DAVAO CITY, Philippines – After the signing of the anti-terrorism law, the battle shifts to the High Court as different groups started filing petitions questioning the legality of the contentious law.
On July 4, lawyers and civic groups jointly submitted the first petition via e-mail at the Supreme Court to question the Anti-Terrorism Act of 2020 or Republic Act 11479.
The petition for certiorari and prohibition against the law was filed by Lawyer Howard Calleja, a law professor of Ateneo de Manila and La Salle.
Joining the petition are UP Law Professor Christopher John P. Lao, Dr. Reynaldo J. Echavez, Napoleon L. Siongco, Raeyan M. Reposar, civic groups Frontliners: Tunay na Bayani and Bagong Siklab Pilipinas, as well as La Sallian brother and former education secretary Br. Armin Luistro.
The petition also came with a plea for the issuance of a temporary and writ of preliminary injunction and/or other injunctive remedies.
In a post from Calleja Law Firm, “the group advocates a just and humane law that is for the benefit of all Filipinos.”
“While threats to our national security need to be addressed, the law, as crafted, is oppressive and inconsistent with our constitution, hence, the petition. This fight against Terrorism should not and should never be a threat to the fundamental freedoms of all peaceful Filipinos,” the statement reads.
The group presented their physical petition at the Supreme Court on Monday, July 6.
Other groups who filed their petition on Monday was led by Albay Representative Edcel Lagman and the Far Eastern University College of Law.
Lagman challenged the constitutionality of the law questioning the warrantless detention of up to 24 days of terrorist suspects without due process, saying this is an “unreasonable seizure of a person in violation of the Bill of Rights.”
The fourth group to challenge the new law is the progressive Makabayan coalition. The group, led by their members in the Houes of Representatives and their national officers, asked the Supreme Court to declare RA 11479 as null and void.
The Makabayan bloc argued that the definition of terrorism is overbroad and vague and could also punish free speech and expression particularly those critical of the government.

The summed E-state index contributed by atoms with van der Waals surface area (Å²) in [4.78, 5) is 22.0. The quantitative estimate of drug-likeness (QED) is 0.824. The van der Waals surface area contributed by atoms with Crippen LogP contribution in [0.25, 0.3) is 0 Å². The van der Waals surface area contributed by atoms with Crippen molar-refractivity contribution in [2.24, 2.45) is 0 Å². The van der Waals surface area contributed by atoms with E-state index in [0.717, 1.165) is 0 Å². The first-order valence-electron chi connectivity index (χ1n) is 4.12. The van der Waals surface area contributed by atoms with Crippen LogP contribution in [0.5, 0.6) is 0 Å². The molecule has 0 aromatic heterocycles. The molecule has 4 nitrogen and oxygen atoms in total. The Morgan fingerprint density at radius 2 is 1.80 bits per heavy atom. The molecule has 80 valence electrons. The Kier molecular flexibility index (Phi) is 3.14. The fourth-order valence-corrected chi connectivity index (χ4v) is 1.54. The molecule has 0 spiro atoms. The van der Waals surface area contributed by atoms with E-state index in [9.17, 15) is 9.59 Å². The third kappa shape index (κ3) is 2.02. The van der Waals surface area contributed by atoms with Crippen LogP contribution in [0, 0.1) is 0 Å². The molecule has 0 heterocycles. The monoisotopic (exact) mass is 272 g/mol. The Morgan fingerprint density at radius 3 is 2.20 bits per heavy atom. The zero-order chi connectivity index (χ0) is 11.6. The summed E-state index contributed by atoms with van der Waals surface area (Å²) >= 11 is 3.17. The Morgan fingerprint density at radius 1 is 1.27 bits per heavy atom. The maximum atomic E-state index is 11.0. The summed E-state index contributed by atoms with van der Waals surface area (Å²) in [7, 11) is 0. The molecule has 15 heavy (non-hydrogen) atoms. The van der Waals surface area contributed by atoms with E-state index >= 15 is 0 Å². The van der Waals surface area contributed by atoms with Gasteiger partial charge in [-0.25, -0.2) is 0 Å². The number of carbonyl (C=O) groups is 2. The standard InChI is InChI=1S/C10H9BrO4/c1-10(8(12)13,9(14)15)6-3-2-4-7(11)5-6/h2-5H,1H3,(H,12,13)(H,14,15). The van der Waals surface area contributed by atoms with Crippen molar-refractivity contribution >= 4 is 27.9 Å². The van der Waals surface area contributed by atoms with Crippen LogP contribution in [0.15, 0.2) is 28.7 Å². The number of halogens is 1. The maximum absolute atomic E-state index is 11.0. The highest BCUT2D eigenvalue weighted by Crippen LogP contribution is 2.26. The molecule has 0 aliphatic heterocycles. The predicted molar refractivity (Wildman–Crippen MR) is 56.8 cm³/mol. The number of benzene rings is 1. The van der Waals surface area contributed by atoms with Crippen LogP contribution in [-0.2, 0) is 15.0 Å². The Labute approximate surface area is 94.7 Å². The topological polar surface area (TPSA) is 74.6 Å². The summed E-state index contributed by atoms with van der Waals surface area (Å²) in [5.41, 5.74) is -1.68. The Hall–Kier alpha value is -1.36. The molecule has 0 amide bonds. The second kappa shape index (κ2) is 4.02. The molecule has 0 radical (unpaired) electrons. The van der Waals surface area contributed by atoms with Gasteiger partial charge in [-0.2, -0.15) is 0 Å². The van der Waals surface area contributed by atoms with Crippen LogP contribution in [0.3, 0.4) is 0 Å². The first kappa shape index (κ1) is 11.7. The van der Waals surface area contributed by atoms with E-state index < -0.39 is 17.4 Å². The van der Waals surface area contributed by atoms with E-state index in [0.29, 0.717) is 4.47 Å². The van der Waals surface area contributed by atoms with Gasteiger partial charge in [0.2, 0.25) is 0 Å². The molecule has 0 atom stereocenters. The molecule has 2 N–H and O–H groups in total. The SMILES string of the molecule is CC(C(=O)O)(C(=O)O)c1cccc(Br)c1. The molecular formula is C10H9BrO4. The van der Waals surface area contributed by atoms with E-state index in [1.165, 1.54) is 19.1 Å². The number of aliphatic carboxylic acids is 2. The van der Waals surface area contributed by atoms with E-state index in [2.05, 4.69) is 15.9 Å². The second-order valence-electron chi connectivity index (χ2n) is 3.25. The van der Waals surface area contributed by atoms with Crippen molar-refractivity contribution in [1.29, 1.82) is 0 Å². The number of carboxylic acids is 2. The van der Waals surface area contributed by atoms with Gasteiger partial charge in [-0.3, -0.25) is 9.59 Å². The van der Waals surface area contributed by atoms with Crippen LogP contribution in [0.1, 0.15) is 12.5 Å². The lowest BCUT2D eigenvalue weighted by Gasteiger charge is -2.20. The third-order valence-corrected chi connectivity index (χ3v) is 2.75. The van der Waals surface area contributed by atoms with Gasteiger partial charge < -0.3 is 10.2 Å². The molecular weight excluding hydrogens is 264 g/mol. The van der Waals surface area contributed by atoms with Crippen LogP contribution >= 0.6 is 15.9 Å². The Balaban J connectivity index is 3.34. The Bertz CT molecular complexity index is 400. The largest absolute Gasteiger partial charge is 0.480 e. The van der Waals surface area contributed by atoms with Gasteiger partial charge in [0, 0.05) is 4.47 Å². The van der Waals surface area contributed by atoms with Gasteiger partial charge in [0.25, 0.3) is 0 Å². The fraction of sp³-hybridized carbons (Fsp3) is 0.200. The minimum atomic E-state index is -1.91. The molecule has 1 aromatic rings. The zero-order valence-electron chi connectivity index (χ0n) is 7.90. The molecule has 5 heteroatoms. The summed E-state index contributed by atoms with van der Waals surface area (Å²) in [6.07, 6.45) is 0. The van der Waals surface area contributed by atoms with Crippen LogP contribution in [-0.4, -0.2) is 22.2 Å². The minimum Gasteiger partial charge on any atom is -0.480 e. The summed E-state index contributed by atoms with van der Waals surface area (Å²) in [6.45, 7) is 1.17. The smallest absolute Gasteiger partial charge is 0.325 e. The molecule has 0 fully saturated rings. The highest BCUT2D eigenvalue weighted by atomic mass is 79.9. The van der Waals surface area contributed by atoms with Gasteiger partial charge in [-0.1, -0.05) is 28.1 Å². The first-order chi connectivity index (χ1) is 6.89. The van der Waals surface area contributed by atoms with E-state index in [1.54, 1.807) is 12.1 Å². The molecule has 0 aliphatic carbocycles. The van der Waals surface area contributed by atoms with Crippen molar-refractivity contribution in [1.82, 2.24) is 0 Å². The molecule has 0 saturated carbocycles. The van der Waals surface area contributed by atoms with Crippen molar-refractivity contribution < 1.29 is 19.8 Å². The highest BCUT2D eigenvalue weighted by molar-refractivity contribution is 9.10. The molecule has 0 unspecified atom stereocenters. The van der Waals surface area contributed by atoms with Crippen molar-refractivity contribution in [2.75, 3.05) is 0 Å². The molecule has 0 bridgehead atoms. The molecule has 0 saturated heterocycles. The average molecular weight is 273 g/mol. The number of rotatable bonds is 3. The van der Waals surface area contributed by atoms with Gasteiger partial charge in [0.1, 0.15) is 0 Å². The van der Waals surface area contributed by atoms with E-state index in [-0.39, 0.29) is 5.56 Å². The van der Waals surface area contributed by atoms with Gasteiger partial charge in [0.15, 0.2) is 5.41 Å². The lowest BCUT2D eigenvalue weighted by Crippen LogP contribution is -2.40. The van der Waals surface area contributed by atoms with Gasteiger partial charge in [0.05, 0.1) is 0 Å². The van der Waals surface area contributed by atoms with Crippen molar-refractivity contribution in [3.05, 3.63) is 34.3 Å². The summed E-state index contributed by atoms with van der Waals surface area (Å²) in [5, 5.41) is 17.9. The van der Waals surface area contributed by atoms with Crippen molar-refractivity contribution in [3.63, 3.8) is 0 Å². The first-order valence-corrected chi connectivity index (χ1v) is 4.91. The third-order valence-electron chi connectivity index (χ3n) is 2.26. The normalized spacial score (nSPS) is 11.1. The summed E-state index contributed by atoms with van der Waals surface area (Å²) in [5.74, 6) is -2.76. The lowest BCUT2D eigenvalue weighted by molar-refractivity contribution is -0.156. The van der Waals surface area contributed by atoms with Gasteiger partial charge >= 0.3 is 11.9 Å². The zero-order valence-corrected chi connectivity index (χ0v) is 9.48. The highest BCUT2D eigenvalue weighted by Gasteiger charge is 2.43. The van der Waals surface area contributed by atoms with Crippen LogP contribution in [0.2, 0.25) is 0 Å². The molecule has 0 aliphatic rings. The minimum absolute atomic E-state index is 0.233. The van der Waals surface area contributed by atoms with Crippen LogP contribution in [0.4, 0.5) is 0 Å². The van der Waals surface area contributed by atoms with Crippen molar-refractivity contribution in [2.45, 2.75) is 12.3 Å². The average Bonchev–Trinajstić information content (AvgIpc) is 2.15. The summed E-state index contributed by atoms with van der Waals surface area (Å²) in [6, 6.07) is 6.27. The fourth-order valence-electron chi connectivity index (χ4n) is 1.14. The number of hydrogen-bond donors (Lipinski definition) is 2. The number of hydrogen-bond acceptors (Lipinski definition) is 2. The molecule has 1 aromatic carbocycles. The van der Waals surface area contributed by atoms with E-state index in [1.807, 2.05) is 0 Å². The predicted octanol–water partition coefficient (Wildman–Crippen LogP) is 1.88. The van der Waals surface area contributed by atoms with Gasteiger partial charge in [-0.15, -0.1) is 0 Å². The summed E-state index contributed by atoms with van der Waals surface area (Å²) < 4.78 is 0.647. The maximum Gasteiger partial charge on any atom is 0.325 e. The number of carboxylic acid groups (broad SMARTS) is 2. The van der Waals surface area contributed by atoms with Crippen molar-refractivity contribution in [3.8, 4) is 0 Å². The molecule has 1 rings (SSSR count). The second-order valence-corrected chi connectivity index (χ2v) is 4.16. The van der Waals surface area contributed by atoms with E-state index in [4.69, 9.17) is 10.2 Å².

“Self-censorship will abound, as Filipinos will fear the sweeping powers of the police, military, and other enforcers of RA 11479, such as arrest without warrant for up to 24 days on mere suspicion of being a “terrorist,” they pointed out.
The group urged the High Court to strike down the law “before a single person is silenced, or before anyone is arrested and detained without any warrant.”
They also raised that the 90-day technical surveillance and wiretapping of communications under the law violates the fundamental right to privacy of a person which is guaranteed by the Constitution.
The Makabayan bloc recognized the need to combat terrorism but argued that it should not be at the expense of people’s basic rights.
“It must never be done through unconstitutional means, otherwise, the enforcers are susceptible to turn into terrorists themselves, terrorizing the members of society by depriving them of the mantle of protection accorded by Constitution,” they said.
“A draconian law such as the Anti-Terrorism Act of 2020 has no place in a democratic society, and must therefore be struck down,” it added.
Named respondents in all the petitions were President Rodrido Duterte, Executive Secretary Salvador Medialdea, National Security Adviser Hermogenes Esperon, the secretaries of the Department of National Defense, Department of Interior and Local Government, Department of Finance, Department of Justice, Department of Information and Communications Technology, and the executive director of the Anti-Money Laundering Council.
Other groups like the National Union of People’s Lawyers are expected to file their own petitions against the new law. Retired Supreme Court justice Antonio Carpio previously said he will join a petition to challenge RA 11479. (Ken E. Cagula and Mara S. Genotiva/davaotoday.com)